Persecutors and persecuted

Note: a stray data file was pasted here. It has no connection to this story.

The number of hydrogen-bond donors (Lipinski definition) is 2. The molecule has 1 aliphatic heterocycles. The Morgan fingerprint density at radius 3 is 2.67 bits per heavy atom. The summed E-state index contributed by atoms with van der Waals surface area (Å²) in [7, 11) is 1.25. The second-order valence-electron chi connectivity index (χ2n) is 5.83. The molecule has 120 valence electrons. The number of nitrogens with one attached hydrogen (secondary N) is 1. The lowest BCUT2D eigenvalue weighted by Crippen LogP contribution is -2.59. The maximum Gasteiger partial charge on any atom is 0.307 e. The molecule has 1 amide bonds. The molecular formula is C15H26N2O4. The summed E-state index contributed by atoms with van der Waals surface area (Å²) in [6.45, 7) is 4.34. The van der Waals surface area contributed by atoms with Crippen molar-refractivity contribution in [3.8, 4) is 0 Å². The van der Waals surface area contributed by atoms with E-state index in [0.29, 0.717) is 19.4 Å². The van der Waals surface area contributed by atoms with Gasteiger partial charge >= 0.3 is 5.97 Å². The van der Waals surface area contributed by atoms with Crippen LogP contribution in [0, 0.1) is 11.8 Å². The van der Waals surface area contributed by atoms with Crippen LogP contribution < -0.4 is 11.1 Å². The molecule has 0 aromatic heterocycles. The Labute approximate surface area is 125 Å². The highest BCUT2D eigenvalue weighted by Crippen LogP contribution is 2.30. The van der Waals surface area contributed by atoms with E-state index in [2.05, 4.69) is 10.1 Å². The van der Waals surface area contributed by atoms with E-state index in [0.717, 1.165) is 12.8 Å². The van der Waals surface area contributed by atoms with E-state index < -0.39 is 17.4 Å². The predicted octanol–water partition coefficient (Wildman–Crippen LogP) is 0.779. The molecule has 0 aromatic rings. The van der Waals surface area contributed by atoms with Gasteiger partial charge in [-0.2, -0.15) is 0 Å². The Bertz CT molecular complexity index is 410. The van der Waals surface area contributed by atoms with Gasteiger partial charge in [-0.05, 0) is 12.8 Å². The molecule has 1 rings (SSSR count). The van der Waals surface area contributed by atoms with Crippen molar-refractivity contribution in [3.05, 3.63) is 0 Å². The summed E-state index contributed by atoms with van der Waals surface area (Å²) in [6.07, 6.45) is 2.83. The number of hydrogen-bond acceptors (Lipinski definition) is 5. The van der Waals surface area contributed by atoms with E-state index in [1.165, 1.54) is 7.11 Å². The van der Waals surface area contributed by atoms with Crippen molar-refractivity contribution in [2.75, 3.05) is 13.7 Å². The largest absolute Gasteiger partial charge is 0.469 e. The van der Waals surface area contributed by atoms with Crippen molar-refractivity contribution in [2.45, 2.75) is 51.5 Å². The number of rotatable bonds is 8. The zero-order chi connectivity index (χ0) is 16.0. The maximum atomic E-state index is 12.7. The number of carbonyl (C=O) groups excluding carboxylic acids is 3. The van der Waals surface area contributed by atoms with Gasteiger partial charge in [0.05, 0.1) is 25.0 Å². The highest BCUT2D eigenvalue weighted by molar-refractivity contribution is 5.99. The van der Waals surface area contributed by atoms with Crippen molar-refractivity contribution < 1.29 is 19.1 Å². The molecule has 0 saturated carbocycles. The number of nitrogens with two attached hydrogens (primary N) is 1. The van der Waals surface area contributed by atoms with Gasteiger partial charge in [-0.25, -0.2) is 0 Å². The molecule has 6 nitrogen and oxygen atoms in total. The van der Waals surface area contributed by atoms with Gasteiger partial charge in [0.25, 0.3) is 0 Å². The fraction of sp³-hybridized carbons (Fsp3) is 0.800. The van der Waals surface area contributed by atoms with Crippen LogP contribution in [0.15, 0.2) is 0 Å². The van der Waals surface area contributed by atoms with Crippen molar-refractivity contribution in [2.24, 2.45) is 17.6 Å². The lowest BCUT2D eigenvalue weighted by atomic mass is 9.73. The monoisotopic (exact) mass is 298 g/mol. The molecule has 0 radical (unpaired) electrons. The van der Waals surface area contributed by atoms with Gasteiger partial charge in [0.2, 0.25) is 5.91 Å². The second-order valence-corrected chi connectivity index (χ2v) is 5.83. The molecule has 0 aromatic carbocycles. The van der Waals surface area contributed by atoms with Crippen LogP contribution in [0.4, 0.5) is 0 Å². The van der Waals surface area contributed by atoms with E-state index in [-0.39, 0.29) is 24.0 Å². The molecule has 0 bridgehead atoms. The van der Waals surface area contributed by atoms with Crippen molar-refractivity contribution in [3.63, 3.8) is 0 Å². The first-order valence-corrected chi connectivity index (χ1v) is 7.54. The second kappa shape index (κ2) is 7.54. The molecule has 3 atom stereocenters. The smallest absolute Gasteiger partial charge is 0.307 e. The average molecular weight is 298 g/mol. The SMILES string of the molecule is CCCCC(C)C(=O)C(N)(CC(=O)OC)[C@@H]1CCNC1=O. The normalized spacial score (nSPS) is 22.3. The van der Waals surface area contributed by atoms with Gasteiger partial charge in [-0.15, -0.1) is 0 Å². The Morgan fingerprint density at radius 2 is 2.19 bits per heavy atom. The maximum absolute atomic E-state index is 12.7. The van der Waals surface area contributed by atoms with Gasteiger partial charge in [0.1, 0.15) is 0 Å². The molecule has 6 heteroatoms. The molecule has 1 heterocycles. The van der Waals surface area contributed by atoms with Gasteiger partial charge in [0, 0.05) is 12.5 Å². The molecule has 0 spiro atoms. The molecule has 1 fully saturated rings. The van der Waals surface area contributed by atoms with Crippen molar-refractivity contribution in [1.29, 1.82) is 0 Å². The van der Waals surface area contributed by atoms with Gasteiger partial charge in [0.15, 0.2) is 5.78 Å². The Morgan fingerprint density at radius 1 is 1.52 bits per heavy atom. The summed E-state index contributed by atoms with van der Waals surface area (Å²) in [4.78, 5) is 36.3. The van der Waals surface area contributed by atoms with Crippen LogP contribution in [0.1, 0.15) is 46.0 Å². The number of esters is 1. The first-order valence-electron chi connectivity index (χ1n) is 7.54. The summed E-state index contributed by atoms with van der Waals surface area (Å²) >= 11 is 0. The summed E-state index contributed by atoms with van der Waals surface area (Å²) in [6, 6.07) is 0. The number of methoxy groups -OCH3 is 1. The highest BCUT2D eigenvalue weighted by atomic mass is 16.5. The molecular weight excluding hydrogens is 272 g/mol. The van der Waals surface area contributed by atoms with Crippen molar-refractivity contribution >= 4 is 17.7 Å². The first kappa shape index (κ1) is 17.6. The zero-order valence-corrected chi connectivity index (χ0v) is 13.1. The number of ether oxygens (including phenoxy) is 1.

In the Western world Islamophobia and anti-Semitism are often falsely presented as equal forms of discrimination. French President Nicolas Sarkozy referred to this recently during his visit to Algeria, when he said that nothing is more similar to an anti-Semite than an Islamophobe. Indeed anti-Semitism and Islamophobia share a common element in the rejection by many Westerners of the “other.” Yet the difference between these two types of fear and stereotyped discrimination is much greater than their similarity. Anti-Semitism has its origins in many centuries of religious and ethnic hate propaganda. Islamophobia derives not only from perceived aggression but also from actual violence supported by many in the world of Islam. Another major difference between them is that Islam is a proselytizing religion and Judaism is not. There is reason therefore to view with apprehension those Muslims who, by various means including intimidation, try to convert others. Yet another related major dissimilarity concerns the respective attitudes toward world dominance. One can hear many Muslim leaders saying that Islam aspires to take over non-Islamic lands. This is not only the aim of al-Qaida, but also for instance of Sheikh Yusuf Qaradawi, the spiritual head of the large Muslim Brotherhood, who wrote that while Islam was twice evicted from Europe, from al-Andalus (Spain) and from Greece – it is now in the process of returning. This attitude of jihad has deep roots in Islam texts and throughout Muslim history. This attitude is not limited to religious extremists. Another well known example was when Algerian president Houari Boumedienne stated at the UN in 1974: “One day millions of men will leave the Southern Hemisphere to go to the Northern Hemisphere. And they will not go there as friends. Because they will go there to conquer it.” This would be less of a problem if more moderate Muslims were to clearly distance themselves from such declarations, but this happens far too infrequently. JUDAISM has no such ambitions. To the contrary Jews have been falsely accused for more than a century of conspiring to dominate the world, on the basis of a fabricated text, the Protocols of the Elders of Zion. Islamophobia and anti-Semitism also have very different root causes. Paul Scheffer, a Dutch Labor Party intellectual, has pointed out that a comparison between prewar Dutch anti-Semitism and current Islamophobia “blurs the fact that September 11 happened.” Scheffer adds that while one cannot blame Muslim communities for the violence taking place in the name of Islam, “terrorism has given the societal discomfort about Islam a major impetus.” The European police agency, Europol, has mentioned that half the terror suspects arrested in the EU in 2006 had a radical-Islamist background. Contrary to nationalist terrorists such as the Basques or Corsicans, those with a Muslim background typically seek to murder large numbers of civilians. They usually state that the acts they intended to commit derive from their religious convictions. The same goes for many suicide attacks by radical Muslims elsewhere. This terrorism is supported theologically by Muslim religious leaders, though others oppose such actions. This attitude toward violence puts a great distance between Islam and Judaism. Jews who have committed murderous acts have hardly ever attributed them to religious convictions. Furthermore Muslims are responsible for a disproportionately large number of violent anti-Semitic incidents in Europe in the new century compared to their share in the population. A leading promoter of Jewish-Muslim dialogue in France is Rabbi Michel Serfaty of Ris Orange, a Paris suburb. In October 2003 he had been the victim of physical aggression by a North African. Later he explicitly exposed North African minority racism, writing: “One cannot deny that, during these three years of anti-Semitic outbursts, there have been persecutors and persecuted. The North African Muslims were among these persecutors, the Jews among those who were persecuted.” CONSIDERING Islamophobia and anti-Semitism as equal is part of a much broader effort to confuse the reality about contemporary Jews and Muslims. Sarkozy, who sometimes makes very positive remarks about Israel, increasingly shows himself to be a master at speaking from both sides of his mouth. He gave yet another example of this during his visit to Algeria. In the town of Constantine, when lecturing to students, he said “I appeal to progressive Islam to recognize the right of the people of Israel who have suffered so much to live freely. I appeal to the people of Israel not to inflict on the Palestinian people the same injustice that they have suffered for so many centuries.” The juxtaposition of these two statements creates an additional fallacy. The Palestinian Arabs could have had a state in 1948 but, together with the Arab states, they refused and tried instead to commit mass murder of the Jews. The Palestinians could have had a state once again in 2000. If they are victims, this is largely so because of their many attempts to be perpetrators. Also, in view of the current reality of power in the Middle East, if Israelis had inflicted on the Palestinians the same injustice done to them over the centuries by others, there would be very few Palestinians alive today in what was formerly the territory of the British Mandate of Palestine. Letting third parties lump Jews and Muslims or Israelis and their persecutors together can only bring further trouble to both Israel and the Jewish people. That is why such statements should not go unchallenged. The writer has authored 12 books, among them the recent Academics against Israel and the Jews.